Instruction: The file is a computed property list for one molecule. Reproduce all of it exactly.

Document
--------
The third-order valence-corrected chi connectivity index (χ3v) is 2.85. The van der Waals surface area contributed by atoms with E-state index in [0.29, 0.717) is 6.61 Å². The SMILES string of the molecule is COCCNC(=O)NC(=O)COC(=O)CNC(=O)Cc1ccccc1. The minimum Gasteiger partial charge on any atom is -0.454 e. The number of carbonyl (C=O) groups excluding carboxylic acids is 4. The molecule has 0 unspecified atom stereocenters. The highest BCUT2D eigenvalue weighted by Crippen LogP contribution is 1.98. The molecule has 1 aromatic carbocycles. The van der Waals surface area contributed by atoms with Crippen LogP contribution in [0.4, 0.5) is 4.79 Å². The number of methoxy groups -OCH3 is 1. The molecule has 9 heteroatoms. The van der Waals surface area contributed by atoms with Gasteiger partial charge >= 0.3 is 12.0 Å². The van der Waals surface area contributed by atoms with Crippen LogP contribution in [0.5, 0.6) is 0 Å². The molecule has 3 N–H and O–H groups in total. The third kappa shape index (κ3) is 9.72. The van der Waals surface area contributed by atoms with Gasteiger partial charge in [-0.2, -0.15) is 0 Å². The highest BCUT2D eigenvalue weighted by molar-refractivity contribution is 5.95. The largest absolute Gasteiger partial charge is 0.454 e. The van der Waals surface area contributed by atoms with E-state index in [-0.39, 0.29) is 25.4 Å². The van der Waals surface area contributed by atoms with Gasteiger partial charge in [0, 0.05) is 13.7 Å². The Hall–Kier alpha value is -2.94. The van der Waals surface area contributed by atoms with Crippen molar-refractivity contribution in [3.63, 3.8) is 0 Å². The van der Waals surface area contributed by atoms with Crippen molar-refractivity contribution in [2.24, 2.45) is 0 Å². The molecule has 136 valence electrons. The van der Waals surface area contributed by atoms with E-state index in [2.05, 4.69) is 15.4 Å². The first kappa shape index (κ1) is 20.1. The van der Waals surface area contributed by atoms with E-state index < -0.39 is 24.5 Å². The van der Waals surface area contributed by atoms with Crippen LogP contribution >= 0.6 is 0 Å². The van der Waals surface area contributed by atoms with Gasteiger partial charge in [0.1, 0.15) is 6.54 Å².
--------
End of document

The third-order valence-corrected chi connectivity index (χ3v) is 2.85. The van der Waals surface area contributed by atoms with E-state index in [0.29, 0.717) is 6.61 Å². The SMILES string of the molecule is COCCNC(=O)NC(=O)COC(=O)CNC(=O)Cc1ccccc1. The minimum Gasteiger partial charge on any atom is -0.454 e. The number of carbonyl (C=O) groups excluding carboxylic acids is 4. The molecule has 0 unspecified atom stereocenters. The highest BCUT2D eigenvalue weighted by Crippen LogP contribution is 1.98. The molecule has 1 aromatic carbocycles. The van der Waals surface area contributed by atoms with Crippen LogP contribution in [0.4, 0.5) is 4.79 Å². The number of methoxy groups -OCH3 is 1. The molecule has 9 heteroatoms. The van der Waals surface area contributed by atoms with Gasteiger partial charge >= 0.3 is 12.0 Å². The van der Waals surface area contributed by atoms with Crippen LogP contribution in [0.5, 0.6) is 0 Å². The molecule has 3 N–H and O–H groups in total. The third kappa shape index (κ3) is 9.72. The van der Waals surface area contributed by atoms with Gasteiger partial charge in [-0.2, -0.15) is 0 Å². The highest BCUT2D eigenvalue weighted by molar-refractivity contribution is 5.95. The largest absolute Gasteiger partial charge is 0.454 e. The van der Waals surface area contributed by atoms with E-state index in [-0.39, 0.29) is 25.4 Å². The van der Waals surface area contributed by atoms with Gasteiger partial charge in [0, 0.05) is 13.7 Å². The Hall–Kier alpha value is -2.94. The van der Waals surface area contributed by atoms with Crippen molar-refractivity contribution in [3.63, 3.8) is 0 Å². The van der Waals surface area contributed by atoms with Crippen molar-refractivity contribution in [2.24, 2.45) is 0 Å². The molecule has 136 valence electrons. The van der Waals surface area contributed by atoms with E-state index in [2.05, 4.69) is 15.4 Å². The first kappa shape index (κ1) is 20.1. The van der Waals surface area contributed by atoms with E-state index < -0.39 is 24.5 Å². The van der Waals surface area contributed by atoms with Crippen LogP contribution >= 0.6 is 0 Å². The van der Waals surface area contributed by atoms with Gasteiger partial charge in [0.1, 0.15) is 6.54 Å².